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Basement walls not 16 or 24 inch centres

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Jcarter

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I'm planning on finishing my basement this year. Walls are already framed insulated and vapor barrier is up. Problem is none of the framing has been done with a 16 or 24 inch center. Spacing seems completely random. What are my options in this case. Do I have to move boards to correct the spacing or add boards in? Do I just cut all my drywall to match the spacing as best I can?

thanks for any help
 

Snoonyb

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Welcome.

The amount of you will need is first determined by the length of board you are able to stock in the space. Board is standardly available in 8 & 12' lengths.
 

Jcarter

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My questions had to do with fixing the centres of the boards that are not on 16 or 24 Inch centres. So that when I hang the drywall i don't have to cut every piece. The length of the boards is irrelevant at this time.

Thanks for your reply tho
 

oldognewtrick

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Cutting the drywall will be much easier than removing the vapor barrier, insulation and moving the studs. It will require more material.
 

billshack

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you could put up the dry wall in 10 foot length sideways and the fore only have to put up a nailed every 10 feet.
 

Jcarter

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Ok thats kinda what I was wanting to know. I was not sure if it was going to screw anything else up for me down the road if I did have to cut to fit each piece to fit.
 

bud16415

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You don't need to have the drywall fall on the studs where pieces are joined. cut some pieces of 1x4 and use them to join the sheets from behind. Screw it to the end or edge of the piece that's running long and then start your next piece attaching it to the strip.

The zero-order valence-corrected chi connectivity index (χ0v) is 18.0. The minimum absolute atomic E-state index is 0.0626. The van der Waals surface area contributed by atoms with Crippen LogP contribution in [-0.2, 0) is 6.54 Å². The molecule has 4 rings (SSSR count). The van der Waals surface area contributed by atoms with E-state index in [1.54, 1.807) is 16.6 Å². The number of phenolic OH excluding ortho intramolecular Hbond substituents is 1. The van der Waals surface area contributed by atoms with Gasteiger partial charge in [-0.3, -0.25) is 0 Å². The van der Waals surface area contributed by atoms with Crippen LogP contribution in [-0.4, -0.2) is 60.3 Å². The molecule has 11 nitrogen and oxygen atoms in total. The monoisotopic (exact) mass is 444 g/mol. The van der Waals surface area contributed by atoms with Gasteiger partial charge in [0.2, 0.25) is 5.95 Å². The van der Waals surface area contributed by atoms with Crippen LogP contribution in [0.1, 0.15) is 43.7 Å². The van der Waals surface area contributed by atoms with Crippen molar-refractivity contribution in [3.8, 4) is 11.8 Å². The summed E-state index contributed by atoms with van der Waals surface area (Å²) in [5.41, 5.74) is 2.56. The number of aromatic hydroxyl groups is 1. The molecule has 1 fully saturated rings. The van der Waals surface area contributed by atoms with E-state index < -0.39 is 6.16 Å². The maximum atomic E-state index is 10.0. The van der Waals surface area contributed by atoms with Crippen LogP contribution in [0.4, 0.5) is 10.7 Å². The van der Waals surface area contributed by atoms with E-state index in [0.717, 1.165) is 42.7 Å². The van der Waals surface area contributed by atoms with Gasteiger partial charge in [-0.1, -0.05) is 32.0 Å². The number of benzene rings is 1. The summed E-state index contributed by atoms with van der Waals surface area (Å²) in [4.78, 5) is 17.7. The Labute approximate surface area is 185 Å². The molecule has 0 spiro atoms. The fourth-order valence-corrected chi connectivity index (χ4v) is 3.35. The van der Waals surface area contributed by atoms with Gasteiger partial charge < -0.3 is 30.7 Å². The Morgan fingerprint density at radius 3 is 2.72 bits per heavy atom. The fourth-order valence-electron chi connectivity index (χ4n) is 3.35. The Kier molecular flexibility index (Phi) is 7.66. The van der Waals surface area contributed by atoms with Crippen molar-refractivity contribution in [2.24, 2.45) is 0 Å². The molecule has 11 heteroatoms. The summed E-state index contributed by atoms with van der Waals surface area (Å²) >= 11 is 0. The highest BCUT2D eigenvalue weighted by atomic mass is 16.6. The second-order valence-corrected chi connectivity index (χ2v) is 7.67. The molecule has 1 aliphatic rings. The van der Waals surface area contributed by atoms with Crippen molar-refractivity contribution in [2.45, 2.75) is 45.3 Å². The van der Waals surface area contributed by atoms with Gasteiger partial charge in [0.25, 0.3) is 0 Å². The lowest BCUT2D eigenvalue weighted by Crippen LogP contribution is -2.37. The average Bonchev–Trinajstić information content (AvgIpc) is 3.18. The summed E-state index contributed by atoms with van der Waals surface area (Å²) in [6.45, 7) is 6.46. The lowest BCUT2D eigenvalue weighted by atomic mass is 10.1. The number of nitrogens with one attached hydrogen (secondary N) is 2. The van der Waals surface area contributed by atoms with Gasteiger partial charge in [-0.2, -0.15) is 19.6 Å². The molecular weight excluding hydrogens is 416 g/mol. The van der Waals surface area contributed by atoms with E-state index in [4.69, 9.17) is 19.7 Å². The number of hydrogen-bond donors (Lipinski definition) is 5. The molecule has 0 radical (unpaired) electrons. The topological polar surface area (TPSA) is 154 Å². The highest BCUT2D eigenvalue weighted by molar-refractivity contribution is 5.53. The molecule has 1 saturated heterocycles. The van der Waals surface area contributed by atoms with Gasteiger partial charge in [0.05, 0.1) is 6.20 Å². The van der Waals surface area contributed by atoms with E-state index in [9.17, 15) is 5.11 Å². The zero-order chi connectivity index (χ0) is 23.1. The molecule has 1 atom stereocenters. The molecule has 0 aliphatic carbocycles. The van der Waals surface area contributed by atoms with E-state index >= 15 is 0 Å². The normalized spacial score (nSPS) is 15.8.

Some people when running length wise do this on purpose and use a special joining piece that has a shape cut in it that bends the ends in slightly for taping and mud.

 

BuzzLOL

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You might make a drawing with dimensions of where the boards are so you know where to put nails in...
 

Bob Reynolds

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You do not need to move the studs.

You can add a stud to make your break if need be. If you can get 12 foot boards into the basement, then mounting them horizontal would require the fewest boards.

I don't know how long your basement wall is, but a 50 foot wall would require no more than 4 added studs and that would solve your problem for less than $25 in materials. You would want to put the studs in before you add electrical or plumbing.

You might consider screwing the new studs in place if they are difficult to nail.
 

bud16415

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Just my 2 cents. As a homeowner I have found it really hard to transport and handle drywall sheets longer than 8' as i'm normally working alone or with a helper that's just mainly watching me except for some lifting.

I would do the butt-boards and figure out what direction I wanted the sheets and then measure from the start wall where my joints will land and if one is to close to a stud for a butt-board to work then cut the first sheet so that wont happen. That way all the seams will be factory edges. I would screw to all the studs and the butt-boards unless one was right next to it. 1x3 or 1x4 furring strips will work fine for butt-boards as well.
 

Sparky617